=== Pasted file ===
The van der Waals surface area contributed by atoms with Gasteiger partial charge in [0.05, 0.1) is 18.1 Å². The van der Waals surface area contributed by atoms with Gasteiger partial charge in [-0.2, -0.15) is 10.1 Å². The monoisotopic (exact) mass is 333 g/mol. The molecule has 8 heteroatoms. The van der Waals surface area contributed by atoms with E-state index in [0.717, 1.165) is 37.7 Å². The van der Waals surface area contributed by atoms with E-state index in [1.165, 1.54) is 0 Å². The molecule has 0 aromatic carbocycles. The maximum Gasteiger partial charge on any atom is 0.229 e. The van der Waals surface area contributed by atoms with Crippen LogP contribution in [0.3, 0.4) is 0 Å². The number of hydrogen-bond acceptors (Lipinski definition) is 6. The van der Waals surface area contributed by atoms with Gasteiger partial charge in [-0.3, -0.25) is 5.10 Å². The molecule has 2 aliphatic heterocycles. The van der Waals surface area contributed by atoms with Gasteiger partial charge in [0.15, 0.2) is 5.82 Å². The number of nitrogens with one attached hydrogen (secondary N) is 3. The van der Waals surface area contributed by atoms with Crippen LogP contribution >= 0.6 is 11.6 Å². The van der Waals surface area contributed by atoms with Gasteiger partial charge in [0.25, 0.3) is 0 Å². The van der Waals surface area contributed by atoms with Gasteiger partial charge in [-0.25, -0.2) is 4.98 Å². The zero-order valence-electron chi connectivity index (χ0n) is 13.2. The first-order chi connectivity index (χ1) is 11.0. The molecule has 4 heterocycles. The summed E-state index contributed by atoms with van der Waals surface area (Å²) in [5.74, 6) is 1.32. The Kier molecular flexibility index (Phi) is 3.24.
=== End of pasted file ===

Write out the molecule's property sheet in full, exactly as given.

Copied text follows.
The van der Waals surface area contributed by atoms with Gasteiger partial charge in [0.05, 0.1) is 18.1 Å². The van der Waals surface area contributed by atoms with Gasteiger partial charge in [-0.2, -0.15) is 10.1 Å². The monoisotopic (exact) mass is 333 g/mol. The molecule has 8 heteroatoms. The van der Waals surface area contributed by atoms with E-state index in [0.717, 1.165) is 37.7 Å². The van der Waals surface area contributed by atoms with E-state index in [1.165, 1.54) is 0 Å². The molecule has 0 aromatic carbocycles. The maximum Gasteiger partial charge on any atom is 0.229 e. The van der Waals surface area contributed by atoms with Crippen LogP contribution in [0.3, 0.4) is 0 Å². The number of hydrogen-bond acceptors (Lipinski definition) is 6. The van der Waals surface area contributed by atoms with Gasteiger partial charge in [-0.3, -0.25) is 5.10 Å². The molecule has 2 aliphatic heterocycles. The van der Waals surface area contributed by atoms with Gasteiger partial charge in [0.15, 0.2) is 5.82 Å². The number of nitrogens with one attached hydrogen (secondary N) is 3. The van der Waals surface area contributed by atoms with Crippen LogP contribution >= 0.6 is 11.6 Å². The van der Waals surface area contributed by atoms with Gasteiger partial charge in [0.25, 0.3) is 0 Å². The van der Waals surface area contributed by atoms with Gasteiger partial charge in [-0.25, -0.2) is 4.98 Å². The zero-order valence-electron chi connectivity index (χ0n) is 13.2. The first-order chi connectivity index (χ1) is 11.0. The molecule has 4 heterocycles. The summed E-state index contributed by atoms with van der Waals surface area (Å²) in [5.74, 6) is 1.32. The Kier molecular flexibility index (Phi) is 3.24.